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BUENOS AIRES, Sept 24 (Reuters) - Germany has a "hostile attitude" toward Argentina's debt restructuring effort, cabinet chief Jorge Capitanich said on Wednesday after local newspapers ran an advertisement quoting a German official criticizing Argentine policymaking.
The advertisement, posted by a U.S. lobbying group on behalf of hedge funds suing Argentina for full repayment on defaulted bonds, quotes German Finance Minister Wolfgang Schauble calling Argentine policymaking "an example of lack of strength."
Capitanich shot back that "Germany has always had a hostile attitude toward Argentina, from an economic and financial point of view.
The ad marked the latest spat generated by Argentina's July default, which sealed the South American country's exclusion from the international capital markets at a time of recession, sinking central bank reserves and soaring inflation.
Last week the government expressed "deep indignation" after a U.S. diplomat referred to the country as being in default.
Argentina says it is not in default because it made every effort to make its July coupon payment on restructured bonds. The government deposited the $539 million with an intermediary bank but payout was blocked by a U.S. federal court.
The case has become a rallying cry for President Cristina Fernandez, who characterizes the funds as "vultures" out to wreck Argentina's finances in their pursuit of astronomical profits.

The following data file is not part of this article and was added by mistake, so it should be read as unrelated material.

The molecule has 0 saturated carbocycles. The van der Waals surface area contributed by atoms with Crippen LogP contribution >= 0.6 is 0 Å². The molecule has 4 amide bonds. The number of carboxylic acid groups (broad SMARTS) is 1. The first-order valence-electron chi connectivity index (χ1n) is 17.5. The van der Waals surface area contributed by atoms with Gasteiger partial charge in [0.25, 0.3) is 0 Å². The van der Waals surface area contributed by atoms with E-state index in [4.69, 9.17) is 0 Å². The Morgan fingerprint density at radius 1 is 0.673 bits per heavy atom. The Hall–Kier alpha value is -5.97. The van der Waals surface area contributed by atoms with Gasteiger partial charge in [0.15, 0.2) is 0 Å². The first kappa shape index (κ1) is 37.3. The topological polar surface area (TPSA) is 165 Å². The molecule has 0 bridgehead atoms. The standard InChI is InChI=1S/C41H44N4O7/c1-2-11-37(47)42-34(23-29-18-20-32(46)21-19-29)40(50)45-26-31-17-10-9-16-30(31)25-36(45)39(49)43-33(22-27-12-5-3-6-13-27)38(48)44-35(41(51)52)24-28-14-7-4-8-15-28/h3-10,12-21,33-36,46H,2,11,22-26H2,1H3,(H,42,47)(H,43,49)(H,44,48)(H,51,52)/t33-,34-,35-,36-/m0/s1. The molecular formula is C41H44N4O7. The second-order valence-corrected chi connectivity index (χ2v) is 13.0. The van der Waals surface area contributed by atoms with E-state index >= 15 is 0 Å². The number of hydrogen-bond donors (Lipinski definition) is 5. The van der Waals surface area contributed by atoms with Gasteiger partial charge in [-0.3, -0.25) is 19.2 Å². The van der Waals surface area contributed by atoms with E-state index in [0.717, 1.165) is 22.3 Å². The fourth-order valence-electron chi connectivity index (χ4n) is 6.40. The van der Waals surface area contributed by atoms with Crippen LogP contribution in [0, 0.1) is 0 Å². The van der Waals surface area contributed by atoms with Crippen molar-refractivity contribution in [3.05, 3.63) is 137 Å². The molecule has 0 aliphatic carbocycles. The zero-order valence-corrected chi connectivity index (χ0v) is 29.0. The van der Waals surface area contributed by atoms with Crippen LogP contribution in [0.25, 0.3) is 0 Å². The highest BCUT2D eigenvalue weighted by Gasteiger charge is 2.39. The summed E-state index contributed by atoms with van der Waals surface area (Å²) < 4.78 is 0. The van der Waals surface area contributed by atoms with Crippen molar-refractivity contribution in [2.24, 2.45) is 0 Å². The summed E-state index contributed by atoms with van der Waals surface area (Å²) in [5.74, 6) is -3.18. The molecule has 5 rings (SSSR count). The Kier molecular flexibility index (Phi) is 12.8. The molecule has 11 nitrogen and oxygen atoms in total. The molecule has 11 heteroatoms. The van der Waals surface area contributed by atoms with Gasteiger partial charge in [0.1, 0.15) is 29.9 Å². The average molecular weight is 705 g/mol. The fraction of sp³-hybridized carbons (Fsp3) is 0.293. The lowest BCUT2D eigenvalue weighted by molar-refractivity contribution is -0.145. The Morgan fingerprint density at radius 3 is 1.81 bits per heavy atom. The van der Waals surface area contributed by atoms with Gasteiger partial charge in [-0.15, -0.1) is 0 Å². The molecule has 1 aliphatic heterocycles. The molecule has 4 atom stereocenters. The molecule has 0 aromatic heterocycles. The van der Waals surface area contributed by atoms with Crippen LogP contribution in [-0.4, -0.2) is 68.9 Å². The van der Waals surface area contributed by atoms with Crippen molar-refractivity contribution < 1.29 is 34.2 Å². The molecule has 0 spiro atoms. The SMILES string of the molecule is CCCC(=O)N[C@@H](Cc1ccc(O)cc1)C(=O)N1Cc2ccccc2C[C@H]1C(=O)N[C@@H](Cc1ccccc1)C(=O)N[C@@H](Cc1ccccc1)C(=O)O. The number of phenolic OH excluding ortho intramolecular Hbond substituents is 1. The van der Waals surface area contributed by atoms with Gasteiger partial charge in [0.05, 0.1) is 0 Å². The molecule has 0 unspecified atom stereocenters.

Her tough position is popular on the streets of Buenos Aires but has exasperated the U.S. judge who is hearing the case and has ordered Argentina to settle with the funds.
Capitanich noted that Germany was among 11 countries that on Sept. 9 voted against Argentina's proposal at the United Nations to adopt a multilateral legal framework for sovereign restructurings.
The resolution easily passed but the United States joined Germany in voting no, arguing that market-based mechanisms are the best way of curing defaults.
Wednesday's full-page advertisement, published in dailies La Nacion and Clarin, was paid for by the Virginia-based American Task Force Argentina. "Don't let them fool you about Argentina's default," the advertisement says.
The Task Force lobbies for funds in the case led by Elliott Management's NML Capital Ltd and Aurelius Capital Management.
"You have to wonder why the big powers of the world do not have a firm attitude toward these miniscule groups that pulverize any possibility of allowing the international financial system to function properly," Capitanich said.
"It looks like these governments have been co-opted by the vultures."
Millions of middle class Argentines fell into poverty when the government defaulted on about $100 billion in bonds in 2002. Most of that debt was later restructured in deals offering less than 30 cents on the dollar.
Elliott and Aurelius scoffed at those terms and sued for 100 cents on the dollar, having paid only a fraction of that for bonds that were already in default when they bought them.
The July coupon payment was blocked by U.S. District Judge Thomas Griesa, who said Argentina must pay the funds $1.3 billion before any more payments can be made on Argentina's restructured debt.
A spokesperson at the German embassy in Buenos Aires was not immediately available for comment. (Additional reporting by Walter Bianchi and Alejandro Lifschitz; editing by Andrew Hay)